Founded 1997

Kudzu source of two compounds used to
reduce biochemical alcoholism in rodents

Fabaceae Pueraria lobata (Willd.) Ohwi, is one of the earliest medicinal plants known in China. It is also known as the notorious kudzu, an invasive weed which plagues the landscape of the southern United States.

A laboratory at the Center for Biochemical and Biophysical Sciences and Medicine at Harvard demonstrated about 80% repression of alcohol cravings in golden hamsters given both synthesized diadzin and crude extract of the plant, with a lower dose dependency for the crude extract in Syrian Golden hamsters biochemically addicted to alcohol.

Collaboration between labs at the Skipper Bowles Center for Alcohol Studies and Department of Psychiatry at the University of North Carolina School of Medicine, Chapel Hill with the Laboratory of Chemistry and Life Sciences, Research Triangle Institute and Natural Pharmacia International, Research Triangle Park demonstrated that intraperitoneal injections of Chinese herbal preparation NPI-028, made with kudzu, lowered cravings in two types of alcohol preferring rats. In addition injection of puerarin, an isoflavone purified from the NPI-028 gave significant results at lower dosages than that of the crude extract.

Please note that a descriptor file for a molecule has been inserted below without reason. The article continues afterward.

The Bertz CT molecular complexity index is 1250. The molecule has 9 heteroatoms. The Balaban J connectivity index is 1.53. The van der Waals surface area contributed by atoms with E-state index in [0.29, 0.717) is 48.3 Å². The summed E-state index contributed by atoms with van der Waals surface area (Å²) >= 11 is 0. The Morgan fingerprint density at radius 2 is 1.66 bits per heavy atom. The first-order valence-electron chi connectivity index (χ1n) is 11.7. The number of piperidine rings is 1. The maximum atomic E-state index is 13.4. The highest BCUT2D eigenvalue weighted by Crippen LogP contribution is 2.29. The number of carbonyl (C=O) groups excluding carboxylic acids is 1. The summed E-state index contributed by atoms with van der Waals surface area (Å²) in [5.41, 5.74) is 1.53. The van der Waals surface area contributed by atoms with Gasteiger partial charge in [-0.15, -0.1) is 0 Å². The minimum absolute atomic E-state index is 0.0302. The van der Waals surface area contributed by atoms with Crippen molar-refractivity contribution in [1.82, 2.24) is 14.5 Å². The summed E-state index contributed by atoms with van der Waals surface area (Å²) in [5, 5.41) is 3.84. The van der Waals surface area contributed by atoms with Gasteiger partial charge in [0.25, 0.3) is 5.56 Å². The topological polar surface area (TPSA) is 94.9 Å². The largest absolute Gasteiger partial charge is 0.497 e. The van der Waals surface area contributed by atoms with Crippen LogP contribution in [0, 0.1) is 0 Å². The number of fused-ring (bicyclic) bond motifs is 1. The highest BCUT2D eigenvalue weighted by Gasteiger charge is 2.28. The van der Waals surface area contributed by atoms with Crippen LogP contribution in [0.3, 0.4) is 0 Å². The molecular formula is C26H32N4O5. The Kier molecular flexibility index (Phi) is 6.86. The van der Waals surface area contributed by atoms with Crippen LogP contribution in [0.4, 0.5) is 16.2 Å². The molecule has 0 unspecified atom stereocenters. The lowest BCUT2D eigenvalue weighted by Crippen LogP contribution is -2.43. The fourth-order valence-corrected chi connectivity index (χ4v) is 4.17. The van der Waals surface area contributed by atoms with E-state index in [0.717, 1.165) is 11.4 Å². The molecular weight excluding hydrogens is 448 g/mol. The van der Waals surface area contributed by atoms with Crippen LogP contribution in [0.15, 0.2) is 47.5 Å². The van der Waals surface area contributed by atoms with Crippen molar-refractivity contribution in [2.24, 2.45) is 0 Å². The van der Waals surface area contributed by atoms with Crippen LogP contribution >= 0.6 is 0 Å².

Journal article on the isoflavanone derived from kudzu, daidzin:

Keung, W.M., O. Lazo, L. Kunze and B.L. Vallee. Potentation of the availability of daidzin by an extract of Radix puerariae. 1996. Proc. Natl. Acad. Sci. 93: 4284-4288.

Journal article on Chinese herbal preparation containing P. lobata, NPI-028 and the isoflavone puerarin:

Overstreet, D.H., Y.W. Lee, A.H. Rezvani, Y.H. Pei, H.E. Criawall and D. S. Janowsky. 1996. Alcoholism: Clinical and Experimental Research 20(2): 221-227.

For additional information see: More uses for kudzu.


Southern Illinois University Carbondale / Economic Botany Leaflets /
Last updated: 09-September-97 / mkvz